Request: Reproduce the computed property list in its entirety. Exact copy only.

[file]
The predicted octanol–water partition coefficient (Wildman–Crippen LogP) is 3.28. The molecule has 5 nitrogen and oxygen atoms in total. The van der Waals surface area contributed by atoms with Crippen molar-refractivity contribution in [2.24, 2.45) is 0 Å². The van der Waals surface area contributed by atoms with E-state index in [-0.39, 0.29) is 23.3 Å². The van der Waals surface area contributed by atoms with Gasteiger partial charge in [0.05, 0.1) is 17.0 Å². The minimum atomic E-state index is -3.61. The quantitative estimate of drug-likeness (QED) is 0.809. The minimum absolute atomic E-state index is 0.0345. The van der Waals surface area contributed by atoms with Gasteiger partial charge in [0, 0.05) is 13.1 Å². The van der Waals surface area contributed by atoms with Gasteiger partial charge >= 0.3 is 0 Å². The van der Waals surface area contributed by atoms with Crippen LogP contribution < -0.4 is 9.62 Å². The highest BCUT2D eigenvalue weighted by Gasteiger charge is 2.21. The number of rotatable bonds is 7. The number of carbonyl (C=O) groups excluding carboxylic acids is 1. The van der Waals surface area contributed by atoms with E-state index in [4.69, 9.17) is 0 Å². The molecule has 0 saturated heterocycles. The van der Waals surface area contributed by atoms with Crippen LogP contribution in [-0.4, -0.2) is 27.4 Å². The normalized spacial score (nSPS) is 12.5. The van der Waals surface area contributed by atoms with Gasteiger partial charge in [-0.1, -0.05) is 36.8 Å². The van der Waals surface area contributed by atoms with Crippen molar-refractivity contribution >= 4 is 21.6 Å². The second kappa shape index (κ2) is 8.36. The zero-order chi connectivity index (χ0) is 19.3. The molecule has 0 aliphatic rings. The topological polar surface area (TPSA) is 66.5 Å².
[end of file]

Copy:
The predicted octanol–water partition coefficient (Wildman–Crippen LogP) is 3.28. The molecule has 5 nitrogen and oxygen atoms in total. The van der Waals surface area contributed by atoms with Crippen molar-refractivity contribution in [2.24, 2.45) is 0 Å². The van der Waals surface area contributed by atoms with E-state index in [-0.39, 0.29) is 23.3 Å². The van der Waals surface area contributed by atoms with Gasteiger partial charge in [0.05, 0.1) is 17.0 Å². The minimum atomic E-state index is -3.61. The quantitative estimate of drug-likeness (QED) is 0.809. The minimum absolute atomic E-state index is 0.0345. The van der Waals surface area contributed by atoms with Gasteiger partial charge in [0, 0.05) is 13.1 Å². The van der Waals surface area contributed by atoms with Gasteiger partial charge >= 0.3 is 0 Å². The van der Waals surface area contributed by atoms with Crippen LogP contribution < -0.4 is 9.62 Å². The highest BCUT2D eigenvalue weighted by Gasteiger charge is 2.21. The number of rotatable bonds is 7. The number of carbonyl (C=O) groups excluding carboxylic acids is 1. The van der Waals surface area contributed by atoms with E-state index in [4.69, 9.17) is 0 Å². The molecule has 0 saturated heterocycles. The van der Waals surface area contributed by atoms with Crippen LogP contribution in [-0.4, -0.2) is 27.4 Å². The normalized spacial score (nSPS) is 12.5. The van der Waals surface area contributed by atoms with Gasteiger partial charge in [-0.1, -0.05) is 36.8 Å². The van der Waals surface area contributed by atoms with Crippen molar-refractivity contribution >= 4 is 21.6 Å². The second kappa shape index (κ2) is 8.36. The zero-order chi connectivity index (χ0) is 19.3. The molecule has 0 aliphatic rings. The topological polar surface area (TPSA) is 66.5 Å².